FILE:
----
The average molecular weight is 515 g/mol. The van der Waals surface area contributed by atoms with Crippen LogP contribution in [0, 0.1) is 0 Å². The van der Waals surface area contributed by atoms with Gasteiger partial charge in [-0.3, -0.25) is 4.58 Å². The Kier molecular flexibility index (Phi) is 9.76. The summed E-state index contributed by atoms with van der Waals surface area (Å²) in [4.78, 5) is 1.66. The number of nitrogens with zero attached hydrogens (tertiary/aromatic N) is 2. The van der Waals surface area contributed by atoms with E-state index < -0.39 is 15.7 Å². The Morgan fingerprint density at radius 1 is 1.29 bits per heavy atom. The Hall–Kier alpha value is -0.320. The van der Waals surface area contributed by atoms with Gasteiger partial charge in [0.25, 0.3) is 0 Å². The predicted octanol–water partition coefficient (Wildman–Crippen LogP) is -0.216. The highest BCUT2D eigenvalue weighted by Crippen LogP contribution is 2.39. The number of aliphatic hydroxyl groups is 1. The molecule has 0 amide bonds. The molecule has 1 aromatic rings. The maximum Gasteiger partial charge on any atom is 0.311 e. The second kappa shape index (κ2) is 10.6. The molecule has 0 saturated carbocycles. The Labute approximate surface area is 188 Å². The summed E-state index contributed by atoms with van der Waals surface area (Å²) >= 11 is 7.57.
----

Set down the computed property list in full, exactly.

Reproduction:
The average molecular weight is 515 g/mol. The van der Waals surface area contributed by atoms with Crippen LogP contribution in [0, 0.1) is 0 Å². The van der Waals surface area contributed by atoms with Gasteiger partial charge in [-0.3, -0.25) is 4.58 Å². The Kier molecular flexibility index (Phi) is 9.76. The summed E-state index contributed by atoms with van der Waals surface area (Å²) in [4.78, 5) is 1.66. The number of nitrogens with zero attached hydrogens (tertiary/aromatic N) is 2. The van der Waals surface area contributed by atoms with E-state index < -0.39 is 15.7 Å². The Morgan fingerprint density at radius 1 is 1.29 bits per heavy atom. The Hall–Kier alpha value is -0.320. The van der Waals surface area contributed by atoms with Gasteiger partial charge in [0.25, 0.3) is 0 Å². The predicted octanol–water partition coefficient (Wildman–Crippen LogP) is -0.216. The highest BCUT2D eigenvalue weighted by Crippen LogP contribution is 2.39. The number of aliphatic hydroxyl groups is 1. The molecule has 0 amide bonds. The molecule has 1 aromatic rings. The maximum Gasteiger partial charge on any atom is 0.311 e. The second kappa shape index (κ2) is 10.6. The molecule has 0 saturated carbocycles. The Labute approximate surface area is 188 Å². The summed E-state index contributed by atoms with van der Waals surface area (Å²) >= 11 is 7.57.